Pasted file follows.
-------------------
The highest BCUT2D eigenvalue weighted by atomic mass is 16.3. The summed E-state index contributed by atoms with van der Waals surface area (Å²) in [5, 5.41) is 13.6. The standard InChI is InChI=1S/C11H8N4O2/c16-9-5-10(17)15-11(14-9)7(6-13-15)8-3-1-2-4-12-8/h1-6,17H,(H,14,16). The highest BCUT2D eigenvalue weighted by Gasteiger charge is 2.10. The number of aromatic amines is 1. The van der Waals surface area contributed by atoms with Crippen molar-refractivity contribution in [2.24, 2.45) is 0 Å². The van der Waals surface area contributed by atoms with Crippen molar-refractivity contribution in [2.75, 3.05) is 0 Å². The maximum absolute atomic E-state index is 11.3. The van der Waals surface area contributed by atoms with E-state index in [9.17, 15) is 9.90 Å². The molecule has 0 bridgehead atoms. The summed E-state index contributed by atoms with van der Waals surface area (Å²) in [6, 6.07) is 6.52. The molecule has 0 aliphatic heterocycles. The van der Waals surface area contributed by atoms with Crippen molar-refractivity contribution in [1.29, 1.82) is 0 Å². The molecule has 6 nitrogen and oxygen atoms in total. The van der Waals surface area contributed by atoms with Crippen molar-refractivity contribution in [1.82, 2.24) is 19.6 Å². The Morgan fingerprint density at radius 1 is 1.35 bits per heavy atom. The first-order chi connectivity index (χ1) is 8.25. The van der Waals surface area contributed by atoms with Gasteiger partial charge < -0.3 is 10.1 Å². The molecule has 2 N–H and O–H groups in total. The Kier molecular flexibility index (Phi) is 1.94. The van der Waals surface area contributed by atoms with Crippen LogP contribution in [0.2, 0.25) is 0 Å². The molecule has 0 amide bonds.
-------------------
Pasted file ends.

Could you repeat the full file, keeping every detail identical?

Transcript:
The highest BCUT2D eigenvalue weighted by atomic mass is 16.3. The summed E-state index contributed by atoms with van der Waals surface area (Å²) in [5, 5.41) is 13.6. The standard InChI is InChI=1S/C11H8N4O2/c16-9-5-10(17)15-11(14-9)7(6-13-15)8-3-1-2-4-12-8/h1-6,17H,(H,14,16). The highest BCUT2D eigenvalue weighted by Gasteiger charge is 2.10. The number of aromatic amines is 1. The van der Waals surface area contributed by atoms with Crippen molar-refractivity contribution in [2.24, 2.45) is 0 Å². The van der Waals surface area contributed by atoms with Crippen molar-refractivity contribution in [2.75, 3.05) is 0 Å². The maximum absolute atomic E-state index is 11.3. The van der Waals surface area contributed by atoms with E-state index in [9.17, 15) is 9.90 Å². The molecule has 0 bridgehead atoms. The summed E-state index contributed by atoms with van der Waals surface area (Å²) in [6, 6.07) is 6.52. The molecule has 0 aliphatic heterocycles. The van der Waals surface area contributed by atoms with Crippen molar-refractivity contribution in [1.29, 1.82) is 0 Å². The molecule has 6 nitrogen and oxygen atoms in total. The van der Waals surface area contributed by atoms with Crippen molar-refractivity contribution in [1.82, 2.24) is 19.6 Å². The Morgan fingerprint density at radius 1 is 1.35 bits per heavy atom. The first-order chi connectivity index (χ1) is 8.25. The van der Waals surface area contributed by atoms with Gasteiger partial charge < -0.3 is 10.1 Å². The molecule has 2 N–H and O–H groups in total. The Kier molecular flexibility index (Phi) is 1.94. The van der Waals surface area contributed by atoms with Crippen LogP contribution in [0.2, 0.25) is 0 Å². The molecule has 0 amide bonds.